The trail is on one of the former dikes of the rice planation.  In most spots it is only four or five feet wide with water and swamp on both sides.  At one point it leads into a spot where it becomes a big circle.  We went to the left and had to stop after about a half mile because the trail was completely submerged.  There were lots of warblers that were green on top and yellow below, probably Pine Warblers, but on this particular day it was enough to see pretty birds in a swamp.  We weren’t after warblers anyway.  We were hunting the endangered Red Cockaded Woodpecker that lives in this particular mature pine forest/ swamp.   We backtracked to the “T” in the trail and continued over a little wooden bridge to see if we could get around that way.  Because of all the recent rain, that part of the swamp was also very wet.  The water on both sides came right up to the edge of the trail.  We heard a very loud slap in the water behind us and turned around quickly enough to see a big alligator tail sink into the water about eight feet behind us.  Remembering Chris’ reaction to my red sneakers when we saw alligators at Santee, I commented on her choice of a red jacket for hiking in a swamp.  I got the “Oh, really!” look from her.  We kept going, excited by the lure of the Red-Cockaded Woodpecker and also by the mystery of the swamp itself.  It was bright, green, and teaming with life.  Full of sound and yet eerily quiet.  On both sides, the stagnant water hid beautiful secrets and real dangers.  I looked into the former rice plantation that was now a reclaimed wilderness.  Many souls had died on this land more than 150 years ago.  They died of sickness, exhaustion, snake bite, alligator attack, and heartbreak.  Behind me I heard, “Bill, this is kind of creeping me out.”  I looked left and right.  The swamp water came right up to the path on both sides.  Up ahead a splash of sun created a nice warm spot on the path, perfect for a large, reptile to lounge on.  I was tempted to break into a song and see if a lounging lizard would appreciate my lounge lizard imitation.  But I kept my joke to myself.  Any of the logs on the path or in the water could be a gator.  It’s true that if people leave the gators alone, they usually leave people alone.  The key work in that sentence is “usually”.  I looked back and I saw that Chris had taken her red jacket off and was hiding it under her shirt.  It was definitely time to leave.  The swamp would keep its secrets.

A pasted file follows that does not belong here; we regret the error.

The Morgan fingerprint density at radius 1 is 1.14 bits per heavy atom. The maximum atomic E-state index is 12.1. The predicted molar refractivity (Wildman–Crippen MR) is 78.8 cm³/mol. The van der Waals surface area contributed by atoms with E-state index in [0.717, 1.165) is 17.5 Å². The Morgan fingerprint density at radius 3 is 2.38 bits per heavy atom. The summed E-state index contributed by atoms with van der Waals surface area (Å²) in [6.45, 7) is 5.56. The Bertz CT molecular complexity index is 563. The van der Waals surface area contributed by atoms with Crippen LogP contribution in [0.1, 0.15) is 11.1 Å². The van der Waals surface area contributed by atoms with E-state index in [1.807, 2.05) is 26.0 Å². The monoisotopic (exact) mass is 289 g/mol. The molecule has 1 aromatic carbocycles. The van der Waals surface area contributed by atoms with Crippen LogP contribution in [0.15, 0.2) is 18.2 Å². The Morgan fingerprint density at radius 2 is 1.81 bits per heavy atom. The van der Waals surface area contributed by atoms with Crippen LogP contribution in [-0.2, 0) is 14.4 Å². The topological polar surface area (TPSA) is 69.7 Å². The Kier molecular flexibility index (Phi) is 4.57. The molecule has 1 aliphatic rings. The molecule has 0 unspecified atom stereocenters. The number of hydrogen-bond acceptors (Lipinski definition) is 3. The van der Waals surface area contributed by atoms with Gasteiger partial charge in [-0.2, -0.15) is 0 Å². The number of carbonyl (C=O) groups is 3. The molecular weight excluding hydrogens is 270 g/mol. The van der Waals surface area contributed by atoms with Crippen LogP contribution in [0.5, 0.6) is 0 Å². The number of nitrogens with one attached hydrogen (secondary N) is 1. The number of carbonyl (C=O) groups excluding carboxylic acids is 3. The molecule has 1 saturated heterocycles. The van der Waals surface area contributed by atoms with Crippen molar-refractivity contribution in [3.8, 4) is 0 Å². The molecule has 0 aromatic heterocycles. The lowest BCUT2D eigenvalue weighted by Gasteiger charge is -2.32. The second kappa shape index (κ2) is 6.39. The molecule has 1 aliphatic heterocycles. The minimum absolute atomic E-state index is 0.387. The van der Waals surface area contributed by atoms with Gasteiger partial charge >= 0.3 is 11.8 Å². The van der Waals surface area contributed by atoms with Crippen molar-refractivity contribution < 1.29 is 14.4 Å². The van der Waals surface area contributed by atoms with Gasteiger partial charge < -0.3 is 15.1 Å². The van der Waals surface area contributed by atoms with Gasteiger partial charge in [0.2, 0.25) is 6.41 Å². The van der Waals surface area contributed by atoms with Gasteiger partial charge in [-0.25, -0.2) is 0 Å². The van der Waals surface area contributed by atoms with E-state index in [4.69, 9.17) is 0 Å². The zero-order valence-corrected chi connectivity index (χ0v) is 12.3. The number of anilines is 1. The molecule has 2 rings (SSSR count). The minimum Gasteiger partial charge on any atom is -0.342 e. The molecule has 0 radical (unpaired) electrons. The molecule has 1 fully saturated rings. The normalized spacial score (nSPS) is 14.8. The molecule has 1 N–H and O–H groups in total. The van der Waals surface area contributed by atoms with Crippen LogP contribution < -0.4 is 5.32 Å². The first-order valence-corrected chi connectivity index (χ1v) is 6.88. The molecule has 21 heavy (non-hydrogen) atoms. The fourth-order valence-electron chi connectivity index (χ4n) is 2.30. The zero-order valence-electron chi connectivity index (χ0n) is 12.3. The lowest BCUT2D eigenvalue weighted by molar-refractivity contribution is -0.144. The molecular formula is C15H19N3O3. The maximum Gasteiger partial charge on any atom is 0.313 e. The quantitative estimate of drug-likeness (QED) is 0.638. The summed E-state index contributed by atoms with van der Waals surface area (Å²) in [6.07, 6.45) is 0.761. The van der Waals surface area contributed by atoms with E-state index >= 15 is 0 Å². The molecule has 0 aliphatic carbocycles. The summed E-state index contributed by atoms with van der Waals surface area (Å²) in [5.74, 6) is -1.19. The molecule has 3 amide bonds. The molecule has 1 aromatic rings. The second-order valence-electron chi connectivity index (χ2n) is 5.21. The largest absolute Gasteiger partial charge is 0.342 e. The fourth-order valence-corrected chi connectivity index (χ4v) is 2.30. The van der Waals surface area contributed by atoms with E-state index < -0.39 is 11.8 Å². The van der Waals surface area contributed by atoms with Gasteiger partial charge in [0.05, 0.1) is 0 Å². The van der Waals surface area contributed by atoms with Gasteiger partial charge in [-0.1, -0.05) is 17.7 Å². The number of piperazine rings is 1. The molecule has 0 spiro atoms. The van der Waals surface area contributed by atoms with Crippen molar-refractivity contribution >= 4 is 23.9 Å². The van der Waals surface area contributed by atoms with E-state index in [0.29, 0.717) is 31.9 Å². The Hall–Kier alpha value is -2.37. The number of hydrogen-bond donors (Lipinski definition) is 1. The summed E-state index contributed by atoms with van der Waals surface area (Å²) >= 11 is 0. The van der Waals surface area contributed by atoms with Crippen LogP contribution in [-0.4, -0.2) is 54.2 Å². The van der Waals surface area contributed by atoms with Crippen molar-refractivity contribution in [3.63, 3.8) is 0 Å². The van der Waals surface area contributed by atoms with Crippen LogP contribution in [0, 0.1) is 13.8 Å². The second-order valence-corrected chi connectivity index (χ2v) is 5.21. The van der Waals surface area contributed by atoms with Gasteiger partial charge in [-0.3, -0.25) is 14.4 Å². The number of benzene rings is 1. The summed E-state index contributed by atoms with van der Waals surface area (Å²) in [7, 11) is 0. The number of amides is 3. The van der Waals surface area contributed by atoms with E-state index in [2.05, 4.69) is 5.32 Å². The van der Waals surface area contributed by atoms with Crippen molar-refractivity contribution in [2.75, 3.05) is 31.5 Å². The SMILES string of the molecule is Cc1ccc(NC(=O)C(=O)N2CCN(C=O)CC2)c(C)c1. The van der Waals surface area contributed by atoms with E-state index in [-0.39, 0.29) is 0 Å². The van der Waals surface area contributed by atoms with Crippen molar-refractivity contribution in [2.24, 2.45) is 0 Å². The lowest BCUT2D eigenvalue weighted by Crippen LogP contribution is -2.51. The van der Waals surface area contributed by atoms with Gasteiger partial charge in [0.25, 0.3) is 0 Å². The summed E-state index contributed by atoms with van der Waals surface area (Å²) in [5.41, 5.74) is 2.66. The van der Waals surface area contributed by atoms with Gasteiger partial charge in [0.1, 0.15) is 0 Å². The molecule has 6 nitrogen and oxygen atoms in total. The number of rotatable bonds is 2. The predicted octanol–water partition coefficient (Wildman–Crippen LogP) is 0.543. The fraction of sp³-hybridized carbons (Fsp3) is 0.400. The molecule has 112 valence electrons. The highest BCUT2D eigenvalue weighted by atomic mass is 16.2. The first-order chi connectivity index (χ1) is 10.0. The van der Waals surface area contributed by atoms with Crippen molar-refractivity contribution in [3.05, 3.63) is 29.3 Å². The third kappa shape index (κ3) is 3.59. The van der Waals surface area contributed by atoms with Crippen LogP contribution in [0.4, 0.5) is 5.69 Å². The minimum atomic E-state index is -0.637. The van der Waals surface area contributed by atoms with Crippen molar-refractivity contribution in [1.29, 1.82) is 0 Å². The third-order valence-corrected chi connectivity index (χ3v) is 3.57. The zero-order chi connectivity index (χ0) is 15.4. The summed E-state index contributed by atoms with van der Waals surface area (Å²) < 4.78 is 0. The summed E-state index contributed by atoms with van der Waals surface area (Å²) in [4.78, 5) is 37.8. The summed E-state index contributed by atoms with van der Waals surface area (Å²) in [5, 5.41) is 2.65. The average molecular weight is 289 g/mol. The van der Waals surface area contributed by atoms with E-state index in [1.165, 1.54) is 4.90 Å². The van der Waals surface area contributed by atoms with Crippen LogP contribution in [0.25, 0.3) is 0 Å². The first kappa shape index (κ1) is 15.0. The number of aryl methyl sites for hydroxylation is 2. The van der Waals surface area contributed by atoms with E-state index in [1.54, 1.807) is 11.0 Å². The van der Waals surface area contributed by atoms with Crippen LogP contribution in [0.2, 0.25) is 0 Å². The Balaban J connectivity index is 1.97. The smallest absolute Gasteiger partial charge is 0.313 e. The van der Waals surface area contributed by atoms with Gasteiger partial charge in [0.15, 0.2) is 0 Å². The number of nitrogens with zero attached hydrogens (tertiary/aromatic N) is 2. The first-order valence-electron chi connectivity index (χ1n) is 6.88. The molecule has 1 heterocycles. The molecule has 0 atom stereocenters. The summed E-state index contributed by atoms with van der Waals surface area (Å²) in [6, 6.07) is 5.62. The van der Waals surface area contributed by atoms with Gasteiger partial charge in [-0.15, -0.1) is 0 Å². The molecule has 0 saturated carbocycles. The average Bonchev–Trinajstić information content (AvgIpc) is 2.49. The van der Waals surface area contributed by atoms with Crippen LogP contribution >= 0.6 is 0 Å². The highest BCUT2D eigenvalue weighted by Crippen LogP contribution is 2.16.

On the way back out we took our time in the areas where the dike was wider and eventually led into a forested area.  We got pictures of big bugs that looked like leaves, leaves that looked like bugs, and butterflies.  We didn’t see the endangered bird, but we had a hike that we’ll never forget.

I’On Swamp, South Carolina, March, 2013

                                                   

Francis Marion National Forest, Part Two

Twelve miles north of the Sewee Center on Route 17 there is a series of trails called the South Tilwin Trail.  This location had a much less adventuresome setting with a nice safe-looking, public parking area with a nice, dry, flat road leading into a pine forest.  We chose a five mile hike that hit most of the edges of this part of the refuge and cut across it in both directions.  We were out to walk first and see birds, if we got lucky. 

     After a pleasant mile walk across the forest, the path ended at a large impoundment on Tilwin Creek.  The forest service had built a dock out on the water, with benches surrounded by an observation blind.  We sat comfortably for a while and watched Great Egrets, Anhinga, Buffleheads, and a Belted Kingfisher.  Then a Tri-Colored Heron flew in and perched on a nearby stump.   This was a special treat for me, since we had seen tons of Great Blue Herons, but none of the smaller, more secretive herons.